G&C uses a comparable home grown, in-house process that develops new hires and boosts sales. New estimators pair up with veteran writers and are marched through G&C boot camp, a rigorous months-long course where trainees work on multiple management systems. Crozat calls the training " fairly brutal," noting that only 50 percent of participants make it through. Those that fail usually do so, he says, because they either are unable to master the work or give up after facing the difficulties associated with a front line shop position.
The attrition is necessary to weed out less than stellar performers. "We only want our best people writing," says Crozat.
Training lasts 5-11 months depending upon how long it takes a graduate to meet the program's requirements. Those that do can earn $90,000 their first year. Mentors receive incentives in the form of a $2500 bonus for each graduate they help make the cut.
New techs likewise work with an experienced body tech who spends several months conducting training (techs and other employees additionally receive I-CAR instruction). Mentors here also earn incentives to turn out capable workers. G&C initially pays the new employee for the first three months. After that, they're on the "tech's dime," explains Crozat. By helping the senior tech be more productive, both workers bump their pay.
Crozat notes that a freshly trained tech can help a mentor make an additional $18,000 annually. "I tell them they can use that to max out their 401(k) and in 20 years have millions of dollars for retirement." he says.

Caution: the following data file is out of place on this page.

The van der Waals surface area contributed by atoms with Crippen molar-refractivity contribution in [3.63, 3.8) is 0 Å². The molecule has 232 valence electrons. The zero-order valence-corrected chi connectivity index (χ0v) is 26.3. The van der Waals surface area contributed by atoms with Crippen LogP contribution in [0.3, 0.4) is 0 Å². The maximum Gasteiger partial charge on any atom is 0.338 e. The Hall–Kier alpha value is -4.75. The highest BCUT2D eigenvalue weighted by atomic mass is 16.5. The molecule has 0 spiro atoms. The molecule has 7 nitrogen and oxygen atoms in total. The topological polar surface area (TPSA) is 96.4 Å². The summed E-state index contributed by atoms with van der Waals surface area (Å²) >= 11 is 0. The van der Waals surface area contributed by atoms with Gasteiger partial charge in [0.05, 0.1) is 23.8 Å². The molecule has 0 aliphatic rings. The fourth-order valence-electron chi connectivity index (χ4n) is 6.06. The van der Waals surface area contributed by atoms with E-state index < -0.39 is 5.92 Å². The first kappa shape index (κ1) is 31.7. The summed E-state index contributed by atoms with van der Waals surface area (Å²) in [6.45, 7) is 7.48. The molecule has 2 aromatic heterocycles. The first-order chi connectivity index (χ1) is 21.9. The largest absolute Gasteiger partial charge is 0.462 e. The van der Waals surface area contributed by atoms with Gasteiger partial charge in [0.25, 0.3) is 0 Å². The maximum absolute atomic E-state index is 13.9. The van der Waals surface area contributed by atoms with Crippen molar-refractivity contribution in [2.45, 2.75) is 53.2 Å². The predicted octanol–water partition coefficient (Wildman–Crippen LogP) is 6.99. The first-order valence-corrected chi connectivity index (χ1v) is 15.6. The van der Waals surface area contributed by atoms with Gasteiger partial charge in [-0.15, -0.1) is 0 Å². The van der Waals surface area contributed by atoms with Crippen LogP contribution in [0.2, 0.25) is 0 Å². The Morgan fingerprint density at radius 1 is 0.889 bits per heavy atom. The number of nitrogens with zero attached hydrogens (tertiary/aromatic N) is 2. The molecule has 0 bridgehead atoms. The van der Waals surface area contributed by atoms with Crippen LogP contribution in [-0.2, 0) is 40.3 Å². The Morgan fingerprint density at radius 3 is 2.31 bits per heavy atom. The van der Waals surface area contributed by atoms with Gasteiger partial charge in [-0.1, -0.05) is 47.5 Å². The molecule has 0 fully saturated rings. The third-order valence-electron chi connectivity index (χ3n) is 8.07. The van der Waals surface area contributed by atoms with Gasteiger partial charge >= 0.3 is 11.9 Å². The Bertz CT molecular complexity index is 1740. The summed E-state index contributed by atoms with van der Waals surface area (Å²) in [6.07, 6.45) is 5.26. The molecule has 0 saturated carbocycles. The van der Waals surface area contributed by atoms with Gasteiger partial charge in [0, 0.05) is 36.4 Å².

This system ensures G&C maintains a talented workforce capable of sustaining its business trajectory. It's working out quite well as the family-run MSO prepares to open its tenth location with more growth in sight.
Maintaining the investment
Considering the rising costs of training, especially instruction provided by OEMs, shops are under increasing pressure to ensure that education remains under their own roofs. Some have responded by asking employees to sign contracts agreeing to stay with the business for a set period of time or reimburse the shop for the costs. Results for this practice have been mixed, say owners.
Some employees are more inclined to stay. Others believe they still can walk away from the deal with little fear of repercussions. "If someone does break the contract, you have to ask yourself if you're really going to go to the expense of enforcing it," says Perdue.
A better solution could lie in, appropriately enough, training. Training isn't simply about adding or honing technical skills. Owners and employees also have the opportunity to pick up new business ideas for reshaping a shop. Those changes can make a business a more inviting workplace that keeps employees around. That includes transforming it into an ever evolving environment where employees can test the limits of their potential. With that in place, there's little reason to take those hard won skills elsewhere.
Just something to think about over your next cup of coffee.